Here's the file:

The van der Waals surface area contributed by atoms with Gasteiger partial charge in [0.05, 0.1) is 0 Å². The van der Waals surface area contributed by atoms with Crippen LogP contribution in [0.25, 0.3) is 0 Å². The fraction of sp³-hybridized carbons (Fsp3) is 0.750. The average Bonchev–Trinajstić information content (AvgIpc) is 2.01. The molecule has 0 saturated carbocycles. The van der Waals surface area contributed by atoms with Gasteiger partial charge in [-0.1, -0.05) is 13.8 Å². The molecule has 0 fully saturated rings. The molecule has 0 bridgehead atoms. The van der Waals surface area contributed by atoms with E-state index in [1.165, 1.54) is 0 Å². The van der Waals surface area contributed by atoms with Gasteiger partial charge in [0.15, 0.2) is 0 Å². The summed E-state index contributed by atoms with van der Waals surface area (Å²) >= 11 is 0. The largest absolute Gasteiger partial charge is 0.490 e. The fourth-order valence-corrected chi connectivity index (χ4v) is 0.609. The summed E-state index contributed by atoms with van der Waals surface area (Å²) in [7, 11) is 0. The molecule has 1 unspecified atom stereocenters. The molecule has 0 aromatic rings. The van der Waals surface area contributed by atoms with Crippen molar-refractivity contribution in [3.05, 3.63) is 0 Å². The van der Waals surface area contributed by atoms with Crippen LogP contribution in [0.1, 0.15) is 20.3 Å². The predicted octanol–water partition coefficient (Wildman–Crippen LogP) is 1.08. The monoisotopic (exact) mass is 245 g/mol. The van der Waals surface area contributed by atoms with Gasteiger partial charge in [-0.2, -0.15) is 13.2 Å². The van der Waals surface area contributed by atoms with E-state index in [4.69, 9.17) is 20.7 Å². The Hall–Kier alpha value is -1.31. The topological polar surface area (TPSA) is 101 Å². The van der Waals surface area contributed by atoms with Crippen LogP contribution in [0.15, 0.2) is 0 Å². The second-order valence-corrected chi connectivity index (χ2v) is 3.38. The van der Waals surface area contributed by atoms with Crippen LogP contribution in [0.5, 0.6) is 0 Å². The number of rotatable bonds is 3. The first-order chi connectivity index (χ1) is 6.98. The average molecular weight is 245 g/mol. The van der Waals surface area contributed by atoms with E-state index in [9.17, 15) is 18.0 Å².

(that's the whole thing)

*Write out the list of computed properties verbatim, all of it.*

The van der Waals surface area contributed by atoms with Gasteiger partial charge in [0.05, 0.1) is 0 Å². The van der Waals surface area contributed by atoms with Crippen LogP contribution in [0.25, 0.3) is 0 Å². The fraction of sp³-hybridized carbons (Fsp3) is 0.750. The average Bonchev–Trinajstić information content (AvgIpc) is 2.01. The molecule has 0 saturated carbocycles. The van der Waals surface area contributed by atoms with Gasteiger partial charge in [-0.1, -0.05) is 13.8 Å². The molecule has 0 fully saturated rings. The molecule has 0 bridgehead atoms. The van der Waals surface area contributed by atoms with E-state index in [1.165, 1.54) is 0 Å². The van der Waals surface area contributed by atoms with Gasteiger partial charge in [0.15, 0.2) is 0 Å². The summed E-state index contributed by atoms with van der Waals surface area (Å²) >= 11 is 0. The largest absolute Gasteiger partial charge is 0.490 e. The fourth-order valence-corrected chi connectivity index (χ4v) is 0.609. The summed E-state index contributed by atoms with van der Waals surface area (Å²) in [7, 11) is 0. The molecule has 1 unspecified atom stereocenters. The molecule has 0 aromatic rings. The van der Waals surface area contributed by atoms with Crippen molar-refractivity contribution in [3.05, 3.63) is 0 Å². The van der Waals surface area contributed by atoms with Crippen LogP contribution in [0.1, 0.15) is 20.3 Å². The predicted octanol–water partition coefficient (Wildman–Crippen LogP) is 1.08. The monoisotopic (exact) mass is 245 g/mol. The van der Waals surface area contributed by atoms with Gasteiger partial charge in [-0.2, -0.15) is 13.2 Å². The van der Waals surface area contributed by atoms with E-state index in [4.69, 9.17) is 20.7 Å². The Hall–Kier alpha value is -1.31. The topological polar surface area (TPSA) is 101 Å². The van der Waals surface area contributed by atoms with Crippen LogP contribution in [0.15, 0.2) is 0 Å². The second-order valence-corrected chi connectivity index (χ2v) is 3.38. The van der Waals surface area contributed by atoms with Crippen LogP contribution in [0.5, 0.6) is 0 Å². The number of rotatable bonds is 3. The first-order chi connectivity index (χ1) is 6.98. The average molecular weight is 245 g/mol. The van der Waals surface area contributed by atoms with E-state index in [9.17, 15) is 18.0 Å².